A new study posted to the medRxiv* preprint server reported the outcomes of a clinical trial evaluating an oral vaccine candidate against severe acute respiratory syndrome coronavirus 2 (SARS-CoV-2).
The present study examined an oral vaccine platform that promotes adaptive immune responses at mucosal surfaces, key entry points for respiratory infections such as SARS-CoV-2.
Mucosal immunity is the largest component of the immune system protecting the mucosa – the primary site of infection. Mucosal immunoglobulin (Ig)A production exceeds that of every other immunoglobulin isotype. Moreover, mucosal IgA demonstrates increased neutralization activity against SARS-CoV-2 in vitro, along with greater cross-reactivity with other viral types. Mucosal membranes act as barriers against most foreign substances; the majority of pathogens are destroyed and eliminated by the immune cells of mucosal membranes that surround the eye conjunctiva, inner ear, aerodigestive, urogenital, and exocrine gland ducts.
The development of mucosal vaccines for various microbial diseases, such as SARS-CoV-2, is a major field of research. This is because SARS-CoV-2 infection begins in the upper respiratory tract and largely affects the respiratory mucosa. Consequently, if a mucosal vaccination against SARS-CoV-2 is developed, it would offer the required level of protection at the infection site, thereby preventing infections and inhibiting virus replication in the upper respiratory tract.
Current vaccines are ineffective since they do not provide a broad spectrum of immunity and cannot combat infections caused by SARS-CoV-2 mutant strains such as Omicron. There exists a widespread agreement regarding the current necessity of novel vaccine techniques.
In this regard, this study examined a shelf-stable, oral tablet vaccination developed by Vaxart that contains both the spike (S) and nucleocapsid (N) proteins. Vaxart's vaccine platform comprises an Adenovirus type 5 (Ad5) backbone and a toll-like receptor-3 (TLR3) agonist adjuvant. These vaccines have been tested in more than 650 patients and were well tolerated and were found to generate magnanimous humoral and cellular immune responses to the expressed antigens in the past.
A phase 1 clinical trial was conducted in a single center, open-label, dose-ranging fashion to determine the tolerance and efficacy of two dose levels of the oral COVID-19 vaccine candidates, designated as VXA-CoV2-1.
The study enrolled a greater proportion of males (65.7%) than females (34.3%). Participants in this trial received the following prophylaxis – Cohort 1 received a low dose of the oral vaccine with a 29th-day booster; Cohort 2 received a single low dosage; and Cohort 3 was administered a single high dose.
In the clinical studies, 35 adult participants who met the inclusion/exclusion criteria got either a single low (1x1010 IU) or high (5x1010 IU) dose, whereas five participants received two low doses. Researchers examined nasal, salivary, and serum samples for the presence of IgA, IgG, and substitute neutralizing antibodies. Convalescent individuals at the post-infection phase – one and eight months after a confirmatory test result, were enlisted to provide nose, saliva, and serum samples for analysis.
Safety was the primary goal of this trial. The immunogenicity secondary endpoint was evaluated during the active phase (Day-29 or Day-57) largely by quantifying IgA and IgG in the nose, serum, and saliva samples. The long-term durability of available volunteers was evaluated.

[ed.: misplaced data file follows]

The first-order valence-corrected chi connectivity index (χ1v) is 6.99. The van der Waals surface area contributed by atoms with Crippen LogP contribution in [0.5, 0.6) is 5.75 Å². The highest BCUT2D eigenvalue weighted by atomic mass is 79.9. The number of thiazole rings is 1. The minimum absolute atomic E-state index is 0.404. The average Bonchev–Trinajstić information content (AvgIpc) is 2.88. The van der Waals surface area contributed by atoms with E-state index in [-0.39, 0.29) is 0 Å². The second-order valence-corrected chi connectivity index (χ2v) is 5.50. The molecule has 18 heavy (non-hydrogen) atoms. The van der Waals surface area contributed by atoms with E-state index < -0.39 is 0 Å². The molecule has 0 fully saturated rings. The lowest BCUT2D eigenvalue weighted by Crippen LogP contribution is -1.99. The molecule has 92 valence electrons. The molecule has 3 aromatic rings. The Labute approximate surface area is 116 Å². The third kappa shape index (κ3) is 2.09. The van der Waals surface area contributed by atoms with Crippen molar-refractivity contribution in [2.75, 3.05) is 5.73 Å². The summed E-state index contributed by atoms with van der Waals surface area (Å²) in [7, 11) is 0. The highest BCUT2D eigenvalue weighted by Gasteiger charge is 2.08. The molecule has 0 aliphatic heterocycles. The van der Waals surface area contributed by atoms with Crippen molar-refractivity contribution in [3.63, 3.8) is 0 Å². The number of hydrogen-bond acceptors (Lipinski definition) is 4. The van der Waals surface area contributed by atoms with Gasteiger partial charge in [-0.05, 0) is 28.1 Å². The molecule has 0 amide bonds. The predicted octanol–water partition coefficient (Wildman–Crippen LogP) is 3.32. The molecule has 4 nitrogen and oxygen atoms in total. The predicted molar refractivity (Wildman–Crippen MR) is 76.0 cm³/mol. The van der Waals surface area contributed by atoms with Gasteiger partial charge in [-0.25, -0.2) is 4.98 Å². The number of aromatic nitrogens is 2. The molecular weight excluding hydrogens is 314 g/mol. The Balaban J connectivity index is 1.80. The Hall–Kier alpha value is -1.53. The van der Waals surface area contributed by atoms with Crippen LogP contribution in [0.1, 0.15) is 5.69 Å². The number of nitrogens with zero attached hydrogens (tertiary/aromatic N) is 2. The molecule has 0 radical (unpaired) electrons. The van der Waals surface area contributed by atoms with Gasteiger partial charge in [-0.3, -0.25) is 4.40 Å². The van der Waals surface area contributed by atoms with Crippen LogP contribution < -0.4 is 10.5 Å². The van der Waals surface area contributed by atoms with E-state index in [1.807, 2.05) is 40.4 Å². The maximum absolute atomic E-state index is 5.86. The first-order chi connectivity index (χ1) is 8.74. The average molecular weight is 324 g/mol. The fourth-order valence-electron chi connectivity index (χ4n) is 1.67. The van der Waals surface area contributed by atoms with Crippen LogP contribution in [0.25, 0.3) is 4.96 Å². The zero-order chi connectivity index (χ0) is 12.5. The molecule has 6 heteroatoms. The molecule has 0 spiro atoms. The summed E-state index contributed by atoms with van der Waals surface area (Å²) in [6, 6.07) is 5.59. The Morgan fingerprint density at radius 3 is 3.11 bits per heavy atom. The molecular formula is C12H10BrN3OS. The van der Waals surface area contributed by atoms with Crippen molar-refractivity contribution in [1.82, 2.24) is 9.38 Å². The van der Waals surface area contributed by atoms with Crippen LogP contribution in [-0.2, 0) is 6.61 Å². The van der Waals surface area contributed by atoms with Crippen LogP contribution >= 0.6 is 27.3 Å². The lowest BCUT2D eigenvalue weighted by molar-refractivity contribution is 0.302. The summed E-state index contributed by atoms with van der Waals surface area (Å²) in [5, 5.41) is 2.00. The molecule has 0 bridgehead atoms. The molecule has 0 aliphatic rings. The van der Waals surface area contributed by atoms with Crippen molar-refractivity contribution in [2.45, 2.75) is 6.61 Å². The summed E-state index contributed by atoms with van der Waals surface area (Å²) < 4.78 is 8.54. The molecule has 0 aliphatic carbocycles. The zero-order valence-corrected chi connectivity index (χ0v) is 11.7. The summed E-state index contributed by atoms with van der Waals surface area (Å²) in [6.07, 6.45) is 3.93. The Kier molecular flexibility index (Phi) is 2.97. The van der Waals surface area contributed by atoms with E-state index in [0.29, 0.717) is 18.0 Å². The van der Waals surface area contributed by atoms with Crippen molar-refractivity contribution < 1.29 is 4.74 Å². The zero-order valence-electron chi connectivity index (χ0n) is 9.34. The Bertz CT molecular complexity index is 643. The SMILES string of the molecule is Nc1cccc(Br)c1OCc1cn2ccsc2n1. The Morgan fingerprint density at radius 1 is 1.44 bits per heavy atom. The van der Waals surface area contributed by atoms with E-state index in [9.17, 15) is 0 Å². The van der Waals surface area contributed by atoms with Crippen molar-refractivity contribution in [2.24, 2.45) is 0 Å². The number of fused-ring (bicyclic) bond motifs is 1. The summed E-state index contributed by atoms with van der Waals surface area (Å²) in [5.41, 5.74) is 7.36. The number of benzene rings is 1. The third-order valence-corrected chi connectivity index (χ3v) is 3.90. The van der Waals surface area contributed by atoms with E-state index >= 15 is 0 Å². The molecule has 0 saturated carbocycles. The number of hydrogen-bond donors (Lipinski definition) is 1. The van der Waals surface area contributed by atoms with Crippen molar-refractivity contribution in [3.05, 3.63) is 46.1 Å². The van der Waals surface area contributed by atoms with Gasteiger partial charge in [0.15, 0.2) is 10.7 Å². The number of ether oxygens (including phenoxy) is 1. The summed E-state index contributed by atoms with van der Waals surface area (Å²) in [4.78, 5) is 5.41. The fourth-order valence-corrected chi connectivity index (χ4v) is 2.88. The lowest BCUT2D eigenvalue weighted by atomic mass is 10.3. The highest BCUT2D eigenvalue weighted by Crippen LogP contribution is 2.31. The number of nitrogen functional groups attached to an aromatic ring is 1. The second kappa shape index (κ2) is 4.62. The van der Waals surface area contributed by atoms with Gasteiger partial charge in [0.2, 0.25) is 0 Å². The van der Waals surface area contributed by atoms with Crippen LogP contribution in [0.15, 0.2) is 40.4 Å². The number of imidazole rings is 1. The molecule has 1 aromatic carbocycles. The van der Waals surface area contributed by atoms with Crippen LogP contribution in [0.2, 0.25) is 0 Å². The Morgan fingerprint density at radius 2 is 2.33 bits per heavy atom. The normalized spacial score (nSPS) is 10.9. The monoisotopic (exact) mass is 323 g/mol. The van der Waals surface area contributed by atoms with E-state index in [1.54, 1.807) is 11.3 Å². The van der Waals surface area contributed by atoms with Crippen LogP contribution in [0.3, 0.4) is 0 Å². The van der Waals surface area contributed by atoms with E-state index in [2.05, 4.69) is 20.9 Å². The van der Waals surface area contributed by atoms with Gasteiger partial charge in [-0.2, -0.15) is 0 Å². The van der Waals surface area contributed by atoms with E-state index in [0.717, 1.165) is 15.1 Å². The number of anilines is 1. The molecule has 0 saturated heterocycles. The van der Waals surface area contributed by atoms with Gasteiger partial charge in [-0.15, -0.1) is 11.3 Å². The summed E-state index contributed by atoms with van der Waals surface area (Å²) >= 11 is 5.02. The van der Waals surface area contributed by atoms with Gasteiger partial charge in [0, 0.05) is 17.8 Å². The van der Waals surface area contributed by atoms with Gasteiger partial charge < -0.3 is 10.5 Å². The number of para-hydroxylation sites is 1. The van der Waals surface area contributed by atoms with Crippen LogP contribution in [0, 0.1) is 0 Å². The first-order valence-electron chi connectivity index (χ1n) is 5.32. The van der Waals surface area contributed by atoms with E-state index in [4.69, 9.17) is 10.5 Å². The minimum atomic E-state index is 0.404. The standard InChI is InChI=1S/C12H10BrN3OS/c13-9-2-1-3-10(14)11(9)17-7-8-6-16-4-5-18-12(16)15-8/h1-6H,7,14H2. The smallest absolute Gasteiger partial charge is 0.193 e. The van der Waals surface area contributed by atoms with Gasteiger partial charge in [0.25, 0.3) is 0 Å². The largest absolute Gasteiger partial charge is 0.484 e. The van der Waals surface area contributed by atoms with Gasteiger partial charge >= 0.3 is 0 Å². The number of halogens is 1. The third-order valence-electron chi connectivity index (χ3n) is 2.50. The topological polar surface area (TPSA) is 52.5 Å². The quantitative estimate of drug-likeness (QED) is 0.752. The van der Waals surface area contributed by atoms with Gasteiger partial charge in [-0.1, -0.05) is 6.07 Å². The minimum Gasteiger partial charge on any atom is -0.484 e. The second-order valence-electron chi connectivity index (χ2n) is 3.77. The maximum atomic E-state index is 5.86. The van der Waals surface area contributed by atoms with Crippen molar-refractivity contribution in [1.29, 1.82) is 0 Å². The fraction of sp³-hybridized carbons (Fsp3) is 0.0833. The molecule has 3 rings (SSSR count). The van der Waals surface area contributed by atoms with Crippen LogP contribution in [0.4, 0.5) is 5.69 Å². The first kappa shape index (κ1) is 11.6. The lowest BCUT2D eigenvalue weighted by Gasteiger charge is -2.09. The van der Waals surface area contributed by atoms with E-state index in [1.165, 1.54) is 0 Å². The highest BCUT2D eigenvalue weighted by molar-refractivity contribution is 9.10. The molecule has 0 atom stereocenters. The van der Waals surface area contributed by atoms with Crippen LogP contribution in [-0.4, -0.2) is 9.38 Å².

Clinical trials have demonstrated that VXA-COV2-1, the candidate oral tablet vaccine against SARS-CoV-2, was well tolerated and immunogenic. The majority of the participants had elevated mucosal IgA responses specific to SARS-CoV-2 S and N proteins and receptor-binding domain (RBD), but minimal serum responses.
In most responders, a single injection of VXA-CoV2-1 produced cross-reactive IgA lasting beyond 180 days. IgA specific for SARS-CoV-2 increased in both, nasal and salivary secretions. Besides, nasal IgA was found to be secretory IgA, which has been demonstrated to neutralize SARS-CoV-2 more effectively in vitro, than monomeric IgA.
Convalescents and VXA-CoV2-1 produced comparable amounts of IgA in the nose and saliva. Additionally, researchers noted that vaccine-immunized patients have enhanced mucosal neutralizing antibody responses, implying that vaccination may enhance the quality of antibody responses on mucosal surfaces. Mucosal IgA produced by VXA-CoV2-1 was cross-reactive to the Omicron and the Delta variants of SARS-CoV-2. At the same time, the saliva and nasal samples collected 29 days after immunization were also cross-reactive to other human variants of concern like the Alpha and Beta mutants.
There was cross-reactivity between the IgA produced by vaccination and S proteins across the coronaviridae family rather than the preferential specificity to the antigen that the vaccine recognized. The surrogate neutralizing activity of the vaccine persisted beyond 180 days in most responders, with the levels still exceeding the pre-vaccination levels.
Major shortcomings of this study were that the trial was small and included few subjects and that the vaccine was evaluated before messenger ribonucleic acid (mRNA) vaccines were commercially accessible.
VXA-CoV-2 was well received and induced cross-reactive neutralizing mucosal IgA responses in most respondents, lasting up to 180 days.
VXA-CoV-2 is the first oral vaccine against SARS-CoV-2 which has demonstrated both safety and immunity in humans. Future studies will examine variations in dosage, antigen recognition, and efficacy in larger human trials.
medRxiv publishes preliminary scientific reports that are not peer-reviewed and, therefore, should not be regarded as conclusive, guide clinical practice/health-related behavior, or treated as established information.